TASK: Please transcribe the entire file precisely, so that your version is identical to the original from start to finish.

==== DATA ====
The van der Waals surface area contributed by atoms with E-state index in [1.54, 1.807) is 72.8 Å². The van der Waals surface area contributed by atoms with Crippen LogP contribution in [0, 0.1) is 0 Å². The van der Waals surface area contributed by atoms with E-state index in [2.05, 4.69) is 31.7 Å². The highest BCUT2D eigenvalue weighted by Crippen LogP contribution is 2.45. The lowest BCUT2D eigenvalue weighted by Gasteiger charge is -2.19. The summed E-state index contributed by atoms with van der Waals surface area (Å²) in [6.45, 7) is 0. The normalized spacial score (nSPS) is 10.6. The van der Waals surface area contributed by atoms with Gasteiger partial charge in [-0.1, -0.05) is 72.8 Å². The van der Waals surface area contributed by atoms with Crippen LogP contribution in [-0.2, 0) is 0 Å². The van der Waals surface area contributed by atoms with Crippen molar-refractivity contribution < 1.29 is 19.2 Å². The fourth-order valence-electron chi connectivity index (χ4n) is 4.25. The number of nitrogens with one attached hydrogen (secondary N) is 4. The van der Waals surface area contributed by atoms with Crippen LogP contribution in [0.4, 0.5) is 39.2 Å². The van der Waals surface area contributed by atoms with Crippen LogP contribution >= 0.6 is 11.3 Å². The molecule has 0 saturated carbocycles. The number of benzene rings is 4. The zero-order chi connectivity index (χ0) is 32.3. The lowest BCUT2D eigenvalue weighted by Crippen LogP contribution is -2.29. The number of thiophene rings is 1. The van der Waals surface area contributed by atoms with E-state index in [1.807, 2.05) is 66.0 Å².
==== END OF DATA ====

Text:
The van der Waals surface area contributed by atoms with E-state index in [1.54, 1.807) is 72.8 Å². The van der Waals surface area contributed by atoms with Crippen LogP contribution in [0, 0.1) is 0 Å². The van der Waals surface area contributed by atoms with E-state index in [2.05, 4.69) is 31.7 Å². The highest BCUT2D eigenvalue weighted by Crippen LogP contribution is 2.45. The lowest BCUT2D eigenvalue weighted by Gasteiger charge is -2.19. The summed E-state index contributed by atoms with van der Waals surface area (Å²) in [6.45, 7) is 0. The normalized spacial score (nSPS) is 10.6. The van der Waals surface area contributed by atoms with Gasteiger partial charge in [-0.1, -0.05) is 72.8 Å². The van der Waals surface area contributed by atoms with Crippen LogP contribution in [-0.2, 0) is 0 Å². The van der Waals surface area contributed by atoms with Crippen molar-refractivity contribution < 1.29 is 19.2 Å². The fourth-order valence-electron chi connectivity index (χ4n) is 4.25. The number of nitrogens with one attached hydrogen (secondary N) is 4. The van der Waals surface area contributed by atoms with Crippen LogP contribution in [0.4, 0.5) is 39.2 Å². The van der Waals surface area contributed by atoms with Crippen LogP contribution >= 0.6 is 11.3 Å². The molecule has 0 saturated carbocycles. The number of benzene rings is 4. The zero-order chi connectivity index (χ0) is 32.3. The lowest BCUT2D eigenvalue weighted by Crippen LogP contribution is -2.29. The number of thiophene rings is 1. The van der Waals surface area contributed by atoms with E-state index in [1.807, 2.05) is 66.0 Å².